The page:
In this Associated Press article found in the Chattanooga Time Free Press, those in charge of the system say it's directly effected by the slumping economy.
“Food stamps absolutely trend with the economy,” said Human Services Department spokeswoman Michelle Mowery Johnson. “And when the economy is doing poorly, we get really busy.”
An Associated Press analysis of the state Department of Human Resources data shows the rate of food stamp usage was highest in West Tennessee, where 324,000 people, or 21 percent of the grand division’s population of 1.55 million, were receiving assistance.
Similar numbers of people received food stamps in the other two divisions of the state, but since their populations are larger the rates came in at 15 percent in East Tennessee and 14 percent in Middle Tennessee.
Food stamps contribute an average of about $100 to a family’s monthly food budget and is available to people who earn less than 1.3 times the federal poverty rate, or $27,560 for a family of four.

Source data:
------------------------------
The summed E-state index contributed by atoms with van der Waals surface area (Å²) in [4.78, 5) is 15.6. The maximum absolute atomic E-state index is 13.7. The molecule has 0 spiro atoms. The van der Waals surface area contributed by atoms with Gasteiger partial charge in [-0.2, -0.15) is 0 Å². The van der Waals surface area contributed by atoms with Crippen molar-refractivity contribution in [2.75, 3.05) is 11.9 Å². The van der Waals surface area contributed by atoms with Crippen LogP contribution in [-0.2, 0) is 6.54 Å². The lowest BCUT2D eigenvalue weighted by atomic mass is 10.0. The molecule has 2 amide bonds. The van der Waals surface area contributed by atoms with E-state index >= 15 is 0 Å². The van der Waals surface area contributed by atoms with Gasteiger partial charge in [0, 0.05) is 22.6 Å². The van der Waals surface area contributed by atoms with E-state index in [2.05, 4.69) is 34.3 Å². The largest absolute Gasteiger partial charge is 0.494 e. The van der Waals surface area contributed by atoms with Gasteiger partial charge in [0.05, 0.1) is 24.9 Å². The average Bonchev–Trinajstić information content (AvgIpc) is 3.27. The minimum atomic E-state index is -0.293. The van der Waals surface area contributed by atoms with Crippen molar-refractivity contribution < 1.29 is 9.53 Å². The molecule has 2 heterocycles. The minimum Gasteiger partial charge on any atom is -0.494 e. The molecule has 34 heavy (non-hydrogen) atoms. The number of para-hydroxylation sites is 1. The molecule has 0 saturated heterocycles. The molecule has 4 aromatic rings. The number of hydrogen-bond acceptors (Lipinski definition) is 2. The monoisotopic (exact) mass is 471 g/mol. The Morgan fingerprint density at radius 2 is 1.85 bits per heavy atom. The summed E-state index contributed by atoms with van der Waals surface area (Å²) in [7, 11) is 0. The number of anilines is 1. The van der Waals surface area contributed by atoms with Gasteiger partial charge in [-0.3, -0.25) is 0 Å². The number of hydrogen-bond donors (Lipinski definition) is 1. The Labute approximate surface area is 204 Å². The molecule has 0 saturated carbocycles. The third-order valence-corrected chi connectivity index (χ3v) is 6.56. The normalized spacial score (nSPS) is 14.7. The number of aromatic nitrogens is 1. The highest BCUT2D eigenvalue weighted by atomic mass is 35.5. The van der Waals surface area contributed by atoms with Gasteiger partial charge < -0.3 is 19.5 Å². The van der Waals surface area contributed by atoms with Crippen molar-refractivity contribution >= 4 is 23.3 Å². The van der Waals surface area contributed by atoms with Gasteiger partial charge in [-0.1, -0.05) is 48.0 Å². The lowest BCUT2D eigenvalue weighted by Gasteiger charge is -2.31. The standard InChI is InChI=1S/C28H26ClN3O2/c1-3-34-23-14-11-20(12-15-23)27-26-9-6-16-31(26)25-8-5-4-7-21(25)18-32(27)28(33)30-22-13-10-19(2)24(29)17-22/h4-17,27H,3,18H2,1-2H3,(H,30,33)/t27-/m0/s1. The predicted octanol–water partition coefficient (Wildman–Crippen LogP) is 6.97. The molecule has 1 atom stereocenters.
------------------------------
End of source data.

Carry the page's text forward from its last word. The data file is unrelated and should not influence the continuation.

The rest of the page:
Tennessee’s highest food stamp rates were in Hancock, Scott and Grundy counties, where about one in three people received assistance. At least a quarter of the people in six other counties received food stamps.
The almost 200,000 people on food stamps in Shelby County made up the highest number of individuals receiving assistance in the state. But the rate of 22 percent of the county’s 911,000 people on food stamps ranked Shelby County 19th among Tennessee’s 95 counties.